Lobbying and the American Political System
Carl Pope is Executive Director of the Sierra Club. Since Pope’s appointment in 1992, Sierra Club has added 150,000 new members, bringing the total membership to 700,000. Pope has a distinguished record of environmental activism and leadership.
Prior to his work with the Sierra Club, Pope served on the Boards of the California League of Conservation Voters, Public Voice, National Clean Air Coalition, California Common Cause and Public Interest Economics, Inc. He is the co-author of Strategic Ignorance: Why the Bush Administration Is Recklessly Destroying a Century of Environmental Progress, and other books including Hazardous Waste in America and Sahib, an American Misadventure in India. Pope was educated at Harvard University and spent two years in the Peace Corps in India on graduation.
Question: Is it a good thing or a bad thing?
Carl Pope: Well lobbying in the American political system actually is a word that we use to discuss two very different phenomena. The original meaning of the term was people who stood in the lobby of the Capitol . . . This was before checks, so they didn’t even stand there with checkbooks. They stood there with wads of cash and they paid off members of Congress. They were a firewall between Congress and the public, and their job was to prevent the public’s view from having weight. Now from that point of view, which is how most Americans think about lobbying . . . You say to most people, “What’s a lobbyist?” They say, “A lobbyist is . . .” You say, “What’s a synonym for lobbyist? Teacher, messenger, bag man?” Most people will vote for bag man. That’s the kind of lobbying most people think about, and that is a very important part of what happens in Washington. We also use the term “lobbying” for five school teachers from Northern Minnesota who come in to talk to their congressman about the fact they need a new bridge. Now yes, maybe those are the same things. But calling it by the same term I think conceals more than it reveals. And our view of our job is to be that bridge between the school teacher in Minnesota and her congressman.
Recorded on: September 27, 2007.
"Lobbying," says Pope, is a word that describes two very different phenomena.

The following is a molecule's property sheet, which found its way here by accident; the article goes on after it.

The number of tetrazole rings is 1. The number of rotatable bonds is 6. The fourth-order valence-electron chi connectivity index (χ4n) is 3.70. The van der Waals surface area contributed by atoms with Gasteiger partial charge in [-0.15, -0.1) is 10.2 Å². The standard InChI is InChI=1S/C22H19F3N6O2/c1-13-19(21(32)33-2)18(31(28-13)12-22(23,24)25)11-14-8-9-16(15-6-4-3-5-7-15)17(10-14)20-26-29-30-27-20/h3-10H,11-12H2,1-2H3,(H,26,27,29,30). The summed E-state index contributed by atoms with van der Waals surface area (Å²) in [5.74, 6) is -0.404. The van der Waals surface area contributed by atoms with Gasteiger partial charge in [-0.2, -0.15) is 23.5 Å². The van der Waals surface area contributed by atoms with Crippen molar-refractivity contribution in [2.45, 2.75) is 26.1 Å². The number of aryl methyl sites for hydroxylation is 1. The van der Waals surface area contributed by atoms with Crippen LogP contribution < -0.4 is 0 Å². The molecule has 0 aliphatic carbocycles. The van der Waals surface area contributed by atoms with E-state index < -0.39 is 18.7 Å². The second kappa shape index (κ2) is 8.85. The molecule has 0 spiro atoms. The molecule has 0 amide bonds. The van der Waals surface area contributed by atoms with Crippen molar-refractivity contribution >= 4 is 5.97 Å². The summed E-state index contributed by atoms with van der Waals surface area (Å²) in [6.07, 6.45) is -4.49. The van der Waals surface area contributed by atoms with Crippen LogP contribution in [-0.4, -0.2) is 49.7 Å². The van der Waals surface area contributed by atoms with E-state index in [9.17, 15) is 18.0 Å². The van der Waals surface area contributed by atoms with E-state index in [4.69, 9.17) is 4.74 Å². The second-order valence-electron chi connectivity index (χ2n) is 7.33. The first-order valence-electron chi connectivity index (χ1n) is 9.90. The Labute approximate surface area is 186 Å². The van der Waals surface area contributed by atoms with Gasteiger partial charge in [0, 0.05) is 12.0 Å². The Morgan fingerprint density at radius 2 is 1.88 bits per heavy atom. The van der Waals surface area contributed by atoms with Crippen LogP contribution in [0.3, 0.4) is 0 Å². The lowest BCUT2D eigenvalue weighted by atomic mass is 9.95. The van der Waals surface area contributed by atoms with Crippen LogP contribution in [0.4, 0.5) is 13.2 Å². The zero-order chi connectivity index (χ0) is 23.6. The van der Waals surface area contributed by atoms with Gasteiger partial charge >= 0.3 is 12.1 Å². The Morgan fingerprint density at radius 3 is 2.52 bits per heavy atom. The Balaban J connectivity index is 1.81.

Giving our solar system a "slap in the face"
- A stream of galactic debris is hurtling at us, pulling dark matter along with it
- It's traveling so quickly it's been described as a hurricane of dark matter
- Scientists are excited to set their particle detectors at the onslffaught
Bernardo Kastrup proposes a new ontology he calls “idealism” built on panpsychism, the idea that everything in the universe contains consciousness. He solves problems with this philosophy by adding a new suggestion: The universal mind has dissociative identity disorder.
There’s a reason they call it the “hard problem.” Consciousness: Where is it? What is it? No one single perspective seems to be able to answer all the questions we have about consciousness. Now Bernardo Kastrup thinks he’s found one. He calls his ontology idealism, and according to idealism, all of us and all we perceive are manifestations of something very much like a cosmic-scale dissociative identity disorder (DID). He suggests there’s an all-encompassing universe-wide consciousness, it has multiple personalities, and we’re them.
Once again, our circadian rhythm points the way.
- Seven individuals were locked inside a windowless, internetless room for 37 days.
- While at rest, they burned 130 more calories at 5 p.m. than at 5 a.m.
- Morning time again shown not to be the best time to eat.
SMARTER FASTER trademarks owned by The Big Think, Inc. All rights reserved.